Fry on poetry – teaser

I went recently on a shopping spree through the highstreet charity shops in my area and I spent a small fortune (£2.50 – sorry Mr Fry I’m not usually that tight) on Stephen Fry’s book The Ode Less Travelled

For those not yet familiar with the author’s name (how dare you?- here a huge consternation mark not yet invented) here is a very short presentation stolen from an unreliable but yet handy site called Wikipedia (I bet you know this one):

Stephen John Fry (born 24 August 1957) is an English[1][2] actor, writer, journalist, comedian, television presenter and film director, and a director of Norwich City Football Club.

The book is about poetry but let me re-quote Independent on Sunday:

“Fry’s extraordinary book is an idiot’s guide to the writing of poetry…You can’t but marvel at Fry’s easy familiarity with the rictameter and the rondeau redouble and applaud the energy of his evangelistic zeal”

Here is a taster from one of the three golden rules of approaching poetry (1. take your time; 2. don’t be afraid; 3. always have a notebook with you) set by the master himself:

In our age one of the glories of poetry ist that it remains an art that demonstrates the virtues and pleasures of TAKING YOUR TIME. You can never read a poem too slowly, but you can certainly read one too fast.

Poems are not read like novels. There is much pleasure to be had in taking the same fourteen-line sonnet to bed with you and reading it many times over for a week. Savour, taste, enjoy. Poetry is not made to be sucked up like a child’s milkshake, it is much better sippped like a precious malt whisky. Verse is one of our last stands against the instant and the infantile. Even when it is simple and childlike it is be savoured.

Always try to read verse out loud: if you are in a place where such a practice would embarrass you, read out loud inside yourself (if possible, moving your lips). Among the pleasures of poetry is the sheer physical, sensual, textural, tactile pleasure of feeling the words on our lips, tongue, teeth and vocal cords.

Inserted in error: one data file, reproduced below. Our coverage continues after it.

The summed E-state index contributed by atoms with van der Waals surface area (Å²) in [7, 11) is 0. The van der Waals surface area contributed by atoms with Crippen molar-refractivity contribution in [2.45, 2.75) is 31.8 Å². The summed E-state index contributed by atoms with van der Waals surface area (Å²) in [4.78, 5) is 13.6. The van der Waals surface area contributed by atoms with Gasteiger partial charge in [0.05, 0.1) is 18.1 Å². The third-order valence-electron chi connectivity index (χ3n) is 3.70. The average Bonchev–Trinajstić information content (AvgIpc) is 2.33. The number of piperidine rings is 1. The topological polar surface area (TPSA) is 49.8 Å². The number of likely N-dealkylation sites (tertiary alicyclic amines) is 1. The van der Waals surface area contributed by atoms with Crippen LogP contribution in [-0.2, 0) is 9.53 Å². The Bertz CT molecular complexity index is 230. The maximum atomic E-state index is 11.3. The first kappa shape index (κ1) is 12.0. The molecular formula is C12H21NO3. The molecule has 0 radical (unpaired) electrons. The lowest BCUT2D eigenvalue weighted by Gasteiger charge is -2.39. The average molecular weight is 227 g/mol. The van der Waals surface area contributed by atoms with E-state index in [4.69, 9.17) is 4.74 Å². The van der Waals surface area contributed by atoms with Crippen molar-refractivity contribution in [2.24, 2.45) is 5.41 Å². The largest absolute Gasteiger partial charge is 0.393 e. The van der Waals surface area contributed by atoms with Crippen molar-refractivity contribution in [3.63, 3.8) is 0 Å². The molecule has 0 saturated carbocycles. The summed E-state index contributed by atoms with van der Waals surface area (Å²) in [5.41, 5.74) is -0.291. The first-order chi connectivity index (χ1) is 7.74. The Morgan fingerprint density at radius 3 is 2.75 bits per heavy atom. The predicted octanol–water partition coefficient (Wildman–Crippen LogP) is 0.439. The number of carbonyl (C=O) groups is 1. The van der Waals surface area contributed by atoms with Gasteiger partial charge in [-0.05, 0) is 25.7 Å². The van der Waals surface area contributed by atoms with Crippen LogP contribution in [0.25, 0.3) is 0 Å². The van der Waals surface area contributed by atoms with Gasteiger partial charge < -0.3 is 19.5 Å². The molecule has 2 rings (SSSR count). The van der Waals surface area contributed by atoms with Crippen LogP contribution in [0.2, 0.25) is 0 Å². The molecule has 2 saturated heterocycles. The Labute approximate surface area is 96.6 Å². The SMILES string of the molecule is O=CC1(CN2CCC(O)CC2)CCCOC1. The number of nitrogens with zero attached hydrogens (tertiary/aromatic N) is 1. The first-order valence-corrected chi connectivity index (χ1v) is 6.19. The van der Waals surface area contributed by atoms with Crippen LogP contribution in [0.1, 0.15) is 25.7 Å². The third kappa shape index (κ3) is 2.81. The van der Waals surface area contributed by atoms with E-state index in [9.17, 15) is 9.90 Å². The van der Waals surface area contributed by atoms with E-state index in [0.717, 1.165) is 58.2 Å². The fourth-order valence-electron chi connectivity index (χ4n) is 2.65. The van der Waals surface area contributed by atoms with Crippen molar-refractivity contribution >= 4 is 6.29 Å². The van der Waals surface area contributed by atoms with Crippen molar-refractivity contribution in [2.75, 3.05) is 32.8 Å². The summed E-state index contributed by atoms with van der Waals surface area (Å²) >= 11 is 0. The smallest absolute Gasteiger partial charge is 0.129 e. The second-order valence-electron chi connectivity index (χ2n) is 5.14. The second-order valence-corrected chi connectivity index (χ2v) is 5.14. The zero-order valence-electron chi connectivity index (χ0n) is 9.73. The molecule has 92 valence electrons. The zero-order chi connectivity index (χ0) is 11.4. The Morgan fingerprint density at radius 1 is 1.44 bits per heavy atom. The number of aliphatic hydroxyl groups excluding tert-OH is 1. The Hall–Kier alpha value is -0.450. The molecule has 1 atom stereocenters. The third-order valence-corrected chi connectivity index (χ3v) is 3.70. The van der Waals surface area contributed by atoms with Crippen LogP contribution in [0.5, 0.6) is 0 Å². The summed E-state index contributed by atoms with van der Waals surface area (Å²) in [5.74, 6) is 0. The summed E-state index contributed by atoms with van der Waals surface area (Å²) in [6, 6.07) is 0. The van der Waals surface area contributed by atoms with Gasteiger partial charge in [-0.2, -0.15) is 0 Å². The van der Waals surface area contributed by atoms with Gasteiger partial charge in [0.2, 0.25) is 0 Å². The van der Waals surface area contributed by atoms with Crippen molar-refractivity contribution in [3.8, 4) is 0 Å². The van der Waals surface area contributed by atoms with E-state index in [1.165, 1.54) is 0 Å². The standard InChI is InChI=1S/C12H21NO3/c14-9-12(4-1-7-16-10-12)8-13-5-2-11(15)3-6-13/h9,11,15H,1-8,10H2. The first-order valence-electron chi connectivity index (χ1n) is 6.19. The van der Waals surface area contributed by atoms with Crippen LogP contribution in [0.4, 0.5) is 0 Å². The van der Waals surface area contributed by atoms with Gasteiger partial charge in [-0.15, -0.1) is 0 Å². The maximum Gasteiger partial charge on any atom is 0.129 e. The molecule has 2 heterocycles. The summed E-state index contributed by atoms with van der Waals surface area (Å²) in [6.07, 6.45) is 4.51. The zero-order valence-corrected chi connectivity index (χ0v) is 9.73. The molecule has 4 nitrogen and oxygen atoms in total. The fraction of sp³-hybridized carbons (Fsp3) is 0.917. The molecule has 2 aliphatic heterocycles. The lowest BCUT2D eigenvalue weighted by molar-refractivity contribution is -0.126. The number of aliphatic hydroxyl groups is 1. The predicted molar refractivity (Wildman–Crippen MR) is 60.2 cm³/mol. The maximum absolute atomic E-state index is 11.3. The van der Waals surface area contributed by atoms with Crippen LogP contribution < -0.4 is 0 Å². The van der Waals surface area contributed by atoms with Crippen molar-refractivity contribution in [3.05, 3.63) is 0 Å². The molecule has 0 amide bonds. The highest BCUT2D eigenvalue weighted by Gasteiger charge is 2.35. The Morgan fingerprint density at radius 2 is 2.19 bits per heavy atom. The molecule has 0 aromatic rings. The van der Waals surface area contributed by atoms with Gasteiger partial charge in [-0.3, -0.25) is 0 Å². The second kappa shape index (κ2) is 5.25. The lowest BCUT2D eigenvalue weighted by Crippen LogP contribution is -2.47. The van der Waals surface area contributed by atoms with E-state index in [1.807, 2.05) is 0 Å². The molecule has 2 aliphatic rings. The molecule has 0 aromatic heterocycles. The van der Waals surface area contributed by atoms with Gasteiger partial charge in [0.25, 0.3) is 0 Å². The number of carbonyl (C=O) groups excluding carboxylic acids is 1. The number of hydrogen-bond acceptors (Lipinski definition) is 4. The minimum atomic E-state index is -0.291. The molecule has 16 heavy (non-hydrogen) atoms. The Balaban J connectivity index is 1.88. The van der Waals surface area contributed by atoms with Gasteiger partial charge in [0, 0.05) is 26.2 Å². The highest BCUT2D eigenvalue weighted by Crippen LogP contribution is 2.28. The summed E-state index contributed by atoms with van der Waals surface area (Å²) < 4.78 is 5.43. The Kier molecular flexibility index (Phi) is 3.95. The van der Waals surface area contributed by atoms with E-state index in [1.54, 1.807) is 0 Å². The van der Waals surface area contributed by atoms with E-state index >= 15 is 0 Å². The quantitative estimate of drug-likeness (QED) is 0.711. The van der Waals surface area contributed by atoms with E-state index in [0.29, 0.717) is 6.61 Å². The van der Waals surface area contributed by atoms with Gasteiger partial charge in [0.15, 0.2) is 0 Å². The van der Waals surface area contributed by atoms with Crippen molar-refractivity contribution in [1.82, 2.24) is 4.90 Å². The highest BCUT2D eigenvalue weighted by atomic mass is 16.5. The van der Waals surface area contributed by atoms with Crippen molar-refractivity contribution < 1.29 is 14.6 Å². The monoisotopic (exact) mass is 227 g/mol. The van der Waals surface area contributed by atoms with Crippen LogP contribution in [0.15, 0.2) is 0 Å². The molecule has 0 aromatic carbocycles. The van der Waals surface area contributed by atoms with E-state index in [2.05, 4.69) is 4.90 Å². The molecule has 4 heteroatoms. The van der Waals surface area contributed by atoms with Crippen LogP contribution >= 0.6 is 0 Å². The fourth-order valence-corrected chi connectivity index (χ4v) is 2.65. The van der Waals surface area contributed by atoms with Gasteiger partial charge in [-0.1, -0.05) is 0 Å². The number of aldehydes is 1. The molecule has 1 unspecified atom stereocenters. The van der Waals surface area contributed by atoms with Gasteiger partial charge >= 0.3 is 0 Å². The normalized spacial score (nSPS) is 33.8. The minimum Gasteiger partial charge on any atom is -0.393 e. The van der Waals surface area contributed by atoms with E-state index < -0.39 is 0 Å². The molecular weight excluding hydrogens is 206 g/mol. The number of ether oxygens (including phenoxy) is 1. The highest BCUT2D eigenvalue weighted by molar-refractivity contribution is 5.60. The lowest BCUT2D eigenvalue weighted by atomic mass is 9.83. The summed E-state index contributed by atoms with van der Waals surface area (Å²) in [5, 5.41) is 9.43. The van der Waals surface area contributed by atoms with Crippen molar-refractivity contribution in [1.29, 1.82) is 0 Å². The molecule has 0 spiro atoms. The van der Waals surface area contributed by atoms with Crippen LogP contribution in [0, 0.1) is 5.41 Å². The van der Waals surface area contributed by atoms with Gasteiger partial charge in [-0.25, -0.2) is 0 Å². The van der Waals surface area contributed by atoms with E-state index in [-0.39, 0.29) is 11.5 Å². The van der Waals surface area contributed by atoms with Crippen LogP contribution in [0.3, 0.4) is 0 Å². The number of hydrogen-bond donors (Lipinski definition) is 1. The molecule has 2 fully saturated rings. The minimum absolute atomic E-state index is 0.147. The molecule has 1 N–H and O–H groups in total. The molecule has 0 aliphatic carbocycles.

If he was a preacher in any church or religion I would have paid attention volens-nolens to what he had to say; that convincing is he when speaking about his long lasting love: poetry

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5 Responses to Fry on poetry – teaser

  1. Camix says:

    Regarding time and having a notebook (notepad on mobile is acceptable as well, isn’t it?) are two essential things I also need and cherish. although, you know… it is completely useless to have the notebook if you don’t have time because you had no place to take it from. and it’s even more useless to take time if you don’t know how to do that! and we have quite a few dilemmas here. let’s continue.

    however i didn’t quite get the ‘not being afraid’ thing, since it is extremely difficult (if not impossible) to put my finger on the cause. who would actually scare the soon-to-be author? maybe the pencil you write with for you could easily injure yourself for such a non-profitable action like writing verses for which you have no guarantee to be read in the future.